Which test: Compare TWO INDEPENDENT groups for differences (Unpaired, Unmatched, Different respondent group)

July 16, 2012

When the research objective is to compare two independent groups, which means they are unpaired, unmatched, and thus different respondent groups, we have a choice among different statistical procedures, depending on the following variable characteristics:   Number of variables:  One dependent variable and one independent categorical variable (two levels or groups)   Examples:  Are the means / frequencies of two independent groups of respondents (e.g. males vs. females) significantly different on the scores of the dependent variable? When the dependent variable is BINOMIAL / [READ MORE]

Which test: Compare a single group distribution to a hypothetical / known distribution (goodness-of-fit tests)

July 16, 2012

When the research objective is to compare a single group distribution to a hypothetical / known distribution (goodness-of-fit tests), we have a choice among different statistical procedures, depending on the following variable characteristics:   Number of variables:  One dependent variable   Examples:  Does our sample data distribution fit the binomial / normal / poisson curve? Is our interval-measured sample distribution significantly different from a normal distribution (goodness-of-fit for normality)? Is the 10%/20%/20%/30%/20% age proportions in our sample significantly [READ MORE]

Which test: Compare a single group mean or frequency to a hypothetical / known value or proportion

July 16, 2012

When the research objective is to compare a single group mean or frequency to a hypothetical / known value or proportion (such as an action standard or a norm), we have a choice among different statistical procedures, depending on the following variable characteristics:   Number of variables:  One dependent variable   Examples:  Is our mean customer satisfaction score significantly different from the industry average (or action standard) of e.g. 4.6? Is the 54/46 gender proportion in our sample significantly different from the population’s age proportions of 51/49?  When [READ MORE]

One-way (Independent) ANOVA

July 13, 2012

BRIEF DESCRIPTION The One-way ANOVA is an extension of the Two-independent sample t-test as it compares the observed mean on the dependent variable among more than two groups as defined by the independent variable.  For example, is the mean customer satisfaction score (on the dependent variable) significantly different among three customer groups: adult men, adult women, and children (on the independent variable).  In addition to expressing group differences on the dependent variable, we can also express the findings in terms of relationship or association, e.g. “Age [READ MORE]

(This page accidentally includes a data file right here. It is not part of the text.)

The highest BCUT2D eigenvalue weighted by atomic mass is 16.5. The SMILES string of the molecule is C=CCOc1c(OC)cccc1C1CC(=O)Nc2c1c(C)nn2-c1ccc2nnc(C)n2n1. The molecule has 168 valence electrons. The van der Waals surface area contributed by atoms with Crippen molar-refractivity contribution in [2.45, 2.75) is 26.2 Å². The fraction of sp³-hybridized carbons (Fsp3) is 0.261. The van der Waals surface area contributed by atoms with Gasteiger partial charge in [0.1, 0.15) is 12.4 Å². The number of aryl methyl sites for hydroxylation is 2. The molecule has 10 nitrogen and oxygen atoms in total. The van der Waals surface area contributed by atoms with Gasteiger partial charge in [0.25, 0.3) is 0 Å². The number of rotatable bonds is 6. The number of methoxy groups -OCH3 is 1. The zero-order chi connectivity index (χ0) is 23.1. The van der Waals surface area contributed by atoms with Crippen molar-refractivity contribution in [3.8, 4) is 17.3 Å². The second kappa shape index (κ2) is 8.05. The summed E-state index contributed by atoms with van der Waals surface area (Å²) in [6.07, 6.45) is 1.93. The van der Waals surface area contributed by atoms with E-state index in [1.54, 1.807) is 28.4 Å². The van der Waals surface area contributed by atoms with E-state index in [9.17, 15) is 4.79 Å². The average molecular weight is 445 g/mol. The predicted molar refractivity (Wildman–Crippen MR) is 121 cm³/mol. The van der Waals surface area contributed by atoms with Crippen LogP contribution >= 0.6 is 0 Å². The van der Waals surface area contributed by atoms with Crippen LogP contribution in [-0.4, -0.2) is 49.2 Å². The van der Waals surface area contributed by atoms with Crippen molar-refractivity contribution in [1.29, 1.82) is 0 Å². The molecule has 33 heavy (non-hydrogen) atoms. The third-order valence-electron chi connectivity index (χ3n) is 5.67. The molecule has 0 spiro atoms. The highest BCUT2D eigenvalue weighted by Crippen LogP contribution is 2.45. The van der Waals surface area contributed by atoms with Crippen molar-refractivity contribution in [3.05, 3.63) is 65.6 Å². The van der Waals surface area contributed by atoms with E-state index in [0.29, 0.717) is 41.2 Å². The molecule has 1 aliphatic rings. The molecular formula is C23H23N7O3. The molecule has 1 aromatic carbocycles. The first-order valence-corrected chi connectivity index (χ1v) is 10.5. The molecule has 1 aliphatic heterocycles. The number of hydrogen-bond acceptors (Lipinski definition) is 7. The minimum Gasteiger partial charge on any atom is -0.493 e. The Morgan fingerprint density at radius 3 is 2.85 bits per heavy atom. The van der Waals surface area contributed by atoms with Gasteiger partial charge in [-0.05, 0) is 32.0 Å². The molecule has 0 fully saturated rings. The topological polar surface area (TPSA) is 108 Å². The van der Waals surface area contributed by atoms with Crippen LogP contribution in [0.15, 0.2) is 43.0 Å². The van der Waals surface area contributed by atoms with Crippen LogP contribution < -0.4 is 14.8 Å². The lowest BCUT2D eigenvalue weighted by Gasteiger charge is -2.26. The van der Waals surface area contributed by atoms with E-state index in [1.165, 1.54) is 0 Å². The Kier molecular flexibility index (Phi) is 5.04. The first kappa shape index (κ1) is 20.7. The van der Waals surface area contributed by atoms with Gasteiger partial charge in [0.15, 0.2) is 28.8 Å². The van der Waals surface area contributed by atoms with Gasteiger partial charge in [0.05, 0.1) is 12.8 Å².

Two-independent sample t-test

July 11, 2012

BRIEF DESCRIPTION The Two-independent sample t-test is for continuous scaled data and it compares the observed mean on the dependent variable between two groups as defined by the independent variable.  For example, is the mean customer satisfaction score (on the dependent variable) significantly different between men and women (on the independent variable). The t-test is a parametric procedure.    SIMILAR STATISTICAL PROCEDURES Non-parametric counterparts of the Two-independent t-test include the (Wilcoxon) Mann-Whitney U-test (non-parametric), Wald-Wolfowitz Runs [READ MORE]

One-sample t-test

July 10, 2012

BRIEF DESCRIPTION The One-Sample t-test is for continuous scaled data and it compares an observed sample mean with a predetermined value. For example, is our customer satisfaction sample mean significantly different from a pre-set figure such as an industry benchmark or an action standard. It also helps us to answer a question such as “Are we 95% confident that the mean score is between 7.5 and 8.5”. The t-test is a parametric procedure.    SIMILAR STATISTICAL PROCEDURES One-sample z-test Non-parametric counterparts of the one-sample t-test include the Wilcoxon [READ MORE]
1 4 5 6